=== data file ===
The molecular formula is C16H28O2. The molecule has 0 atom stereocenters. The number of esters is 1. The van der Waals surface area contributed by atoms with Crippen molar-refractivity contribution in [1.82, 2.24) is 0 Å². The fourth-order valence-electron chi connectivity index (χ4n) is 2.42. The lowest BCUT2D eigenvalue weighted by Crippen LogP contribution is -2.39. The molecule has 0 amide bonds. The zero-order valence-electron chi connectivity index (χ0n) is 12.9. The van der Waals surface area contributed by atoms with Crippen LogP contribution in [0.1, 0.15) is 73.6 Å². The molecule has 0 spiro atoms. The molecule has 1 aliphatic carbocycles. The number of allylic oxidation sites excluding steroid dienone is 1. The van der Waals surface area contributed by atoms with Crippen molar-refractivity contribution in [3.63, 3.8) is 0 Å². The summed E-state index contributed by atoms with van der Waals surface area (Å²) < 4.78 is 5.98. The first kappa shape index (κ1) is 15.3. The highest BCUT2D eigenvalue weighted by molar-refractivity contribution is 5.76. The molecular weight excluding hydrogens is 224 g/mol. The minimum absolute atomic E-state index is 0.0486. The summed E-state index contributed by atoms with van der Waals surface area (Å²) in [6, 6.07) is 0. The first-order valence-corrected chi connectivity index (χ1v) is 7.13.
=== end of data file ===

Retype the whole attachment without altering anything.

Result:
The molecular formula is C16H28O2. The molecule has 0 atom stereocenters. The number of esters is 1. The van der Waals surface area contributed by atoms with Crippen molar-refractivity contribution in [1.82, 2.24) is 0 Å². The fourth-order valence-electron chi connectivity index (χ4n) is 2.42. The lowest BCUT2D eigenvalue weighted by Crippen LogP contribution is -2.39. The molecule has 0 amide bonds. The zero-order valence-electron chi connectivity index (χ0n) is 12.9. The van der Waals surface area contributed by atoms with Crippen LogP contribution in [0.1, 0.15) is 73.6 Å². The molecule has 0 spiro atoms. The molecule has 1 aliphatic carbocycles. The number of allylic oxidation sites excluding steroid dienone is 1. The van der Waals surface area contributed by atoms with Crippen molar-refractivity contribution in [3.63, 3.8) is 0 Å². The summed E-state index contributed by atoms with van der Waals surface area (Å²) < 4.78 is 5.98. The first kappa shape index (κ1) is 15.3. The highest BCUT2D eigenvalue weighted by molar-refractivity contribution is 5.76. The molecular weight excluding hydrogens is 224 g/mol. The minimum absolute atomic E-state index is 0.0486. The summed E-state index contributed by atoms with van der Waals surface area (Å²) in [6, 6.07) is 0. The first-order valence-corrected chi connectivity index (χ1v) is 7.13.